U.S. authorities announced charges Wednesday against five people who were allegedly working for the Chinese secret police to spy on and harass Chinese nationals living in the U.S. who had been critical of Beijing.
Breon Peace, U.S. attorney for the Eastern District of New York, announced the charges.
The five allegedly harassed, stalked and spied on their targets.
One person, Qiming Lin — named in the court filings as a member of China’s Ministry of State Security and currently based in China — allegedly tried to interfere with the candidacy of one target, a U.S. military veteran who was running for Congress. The candidate had been involved in the 1989 pro-democracy protests at Tiananmen Square, which the Chinese government violently suppressed.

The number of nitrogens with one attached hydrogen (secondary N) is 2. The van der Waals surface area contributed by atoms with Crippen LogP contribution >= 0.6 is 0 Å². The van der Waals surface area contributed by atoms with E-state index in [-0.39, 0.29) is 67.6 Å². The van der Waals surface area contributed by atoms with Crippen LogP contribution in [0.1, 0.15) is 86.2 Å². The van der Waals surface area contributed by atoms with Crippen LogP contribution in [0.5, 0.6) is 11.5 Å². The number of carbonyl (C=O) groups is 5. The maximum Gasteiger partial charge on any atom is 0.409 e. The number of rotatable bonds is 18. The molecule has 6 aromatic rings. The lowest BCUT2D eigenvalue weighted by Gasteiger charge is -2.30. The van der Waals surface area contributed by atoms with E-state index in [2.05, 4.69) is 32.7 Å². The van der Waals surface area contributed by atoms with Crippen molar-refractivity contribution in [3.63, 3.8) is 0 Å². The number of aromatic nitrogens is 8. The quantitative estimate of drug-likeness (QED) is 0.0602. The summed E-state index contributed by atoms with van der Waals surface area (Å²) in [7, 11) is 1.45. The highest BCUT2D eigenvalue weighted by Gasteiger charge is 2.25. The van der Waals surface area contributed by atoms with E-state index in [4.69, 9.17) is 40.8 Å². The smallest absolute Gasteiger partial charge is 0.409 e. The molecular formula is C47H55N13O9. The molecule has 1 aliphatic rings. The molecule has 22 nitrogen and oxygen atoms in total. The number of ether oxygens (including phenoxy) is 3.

Another allegedly tried to destroy the artwork of one target who was living in the Los Angeles area.
Another, who started a pro-democracy group in the Queens borough of New York City, was charged with collecting information about prominent activists and passing the information to the Chinese government.
"Transnational repression harms people in the United States and around the world and threatens the rule of law itself,” said Matthew G. Olsen, assistant attorney general for national security, who added that the U.S. “will not allow any foreign government” to engage in such activities.
Peace said the charges “reveal the outrageous and dangerous lengths” China will go to to “silence, harass, discredit and spy on U.S. residents for simply exercising their freedom of speech.”
Three of the five defendants have been arrested and were set to appear in court on Wednesday. Two remain at large.
The charges are the latest in an attempt by the Justice Department to expose Chinese efforts to harass dissidents in the U.S.
In 2015, the Obama administration reportedly warned Beijing against Chinese agents involved in such activities.
Some information in this report came from Reuters.